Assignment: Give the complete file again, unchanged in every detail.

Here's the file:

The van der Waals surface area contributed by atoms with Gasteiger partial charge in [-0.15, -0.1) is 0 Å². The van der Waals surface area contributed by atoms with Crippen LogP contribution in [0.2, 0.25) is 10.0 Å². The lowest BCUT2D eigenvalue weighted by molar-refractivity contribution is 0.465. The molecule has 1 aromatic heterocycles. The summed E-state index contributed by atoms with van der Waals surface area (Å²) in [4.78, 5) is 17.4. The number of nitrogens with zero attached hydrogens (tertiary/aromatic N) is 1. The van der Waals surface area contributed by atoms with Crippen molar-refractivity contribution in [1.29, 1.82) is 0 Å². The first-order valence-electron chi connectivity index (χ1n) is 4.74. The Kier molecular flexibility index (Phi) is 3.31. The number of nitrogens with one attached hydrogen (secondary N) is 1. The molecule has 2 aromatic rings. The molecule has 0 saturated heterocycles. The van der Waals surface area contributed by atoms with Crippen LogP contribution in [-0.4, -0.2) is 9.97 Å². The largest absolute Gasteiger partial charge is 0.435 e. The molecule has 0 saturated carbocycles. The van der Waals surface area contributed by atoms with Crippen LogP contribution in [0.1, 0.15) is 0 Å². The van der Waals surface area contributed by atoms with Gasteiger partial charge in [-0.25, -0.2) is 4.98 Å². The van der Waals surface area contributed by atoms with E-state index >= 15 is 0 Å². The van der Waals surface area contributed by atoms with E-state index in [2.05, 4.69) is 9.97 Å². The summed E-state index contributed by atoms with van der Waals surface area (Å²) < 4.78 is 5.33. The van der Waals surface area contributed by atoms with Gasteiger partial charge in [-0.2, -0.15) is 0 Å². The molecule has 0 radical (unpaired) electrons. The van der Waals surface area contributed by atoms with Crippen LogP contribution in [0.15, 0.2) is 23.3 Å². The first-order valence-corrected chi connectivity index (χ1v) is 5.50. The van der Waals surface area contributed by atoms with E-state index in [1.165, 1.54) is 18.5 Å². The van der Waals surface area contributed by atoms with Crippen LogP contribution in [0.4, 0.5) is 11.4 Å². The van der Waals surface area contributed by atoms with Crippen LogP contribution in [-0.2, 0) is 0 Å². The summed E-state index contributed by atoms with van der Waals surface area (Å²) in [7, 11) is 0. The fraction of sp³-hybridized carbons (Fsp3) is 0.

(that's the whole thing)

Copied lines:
The van der Waals surface area contributed by atoms with Gasteiger partial charge in [-0.15, -0.1) is 0 Å². The van der Waals surface area contributed by atoms with Crippen LogP contribution in [0.2, 0.25) is 10.0 Å². The lowest BCUT2D eigenvalue weighted by molar-refractivity contribution is 0.465. The molecule has 1 aromatic heterocycles. The summed E-state index contributed by atoms with van der Waals surface area (Å²) in [4.78, 5) is 17.4. The number of nitrogens with zero attached hydrogens (tertiary/aromatic N) is 1. The van der Waals surface area contributed by atoms with Crippen molar-refractivity contribution in [1.29, 1.82) is 0 Å². The first-order valence-electron chi connectivity index (χ1n) is 4.74. The Kier molecular flexibility index (Phi) is 3.31. The number of nitrogens with one attached hydrogen (secondary N) is 1. The molecule has 2 aromatic rings. The molecule has 0 saturated heterocycles. The van der Waals surface area contributed by atoms with Crippen LogP contribution in [-0.4, -0.2) is 9.97 Å². The largest absolute Gasteiger partial charge is 0.435 e. The molecule has 0 saturated carbocycles. The van der Waals surface area contributed by atoms with Crippen LogP contribution in [0.1, 0.15) is 0 Å². The van der Waals surface area contributed by atoms with Gasteiger partial charge in [-0.25, -0.2) is 4.98 Å². The van der Waals surface area contributed by atoms with E-state index >= 15 is 0 Å². The van der Waals surface area contributed by atoms with E-state index in [2.05, 4.69) is 9.97 Å². The summed E-state index contributed by atoms with van der Waals surface area (Å²) < 4.78 is 5.33. The van der Waals surface area contributed by atoms with Gasteiger partial charge in [-0.2, -0.15) is 0 Å². The molecule has 0 radical (unpaired) electrons. The van der Waals surface area contributed by atoms with Crippen LogP contribution in [0.15, 0.2) is 23.3 Å². The first-order valence-corrected chi connectivity index (χ1v) is 5.50. The van der Waals surface area contributed by atoms with E-state index in [1.165, 1.54) is 18.5 Å². The van der Waals surface area contributed by atoms with Crippen LogP contribution in [0.4, 0.5) is 11.4 Å². The van der Waals surface area contributed by atoms with Crippen LogP contribution in [-0.2, 0) is 0 Å². The summed E-state index contributed by atoms with van der Waals surface area (Å²) in [7, 11) is 0. The fraction of sp³-hybridized carbons (Fsp3) is 0.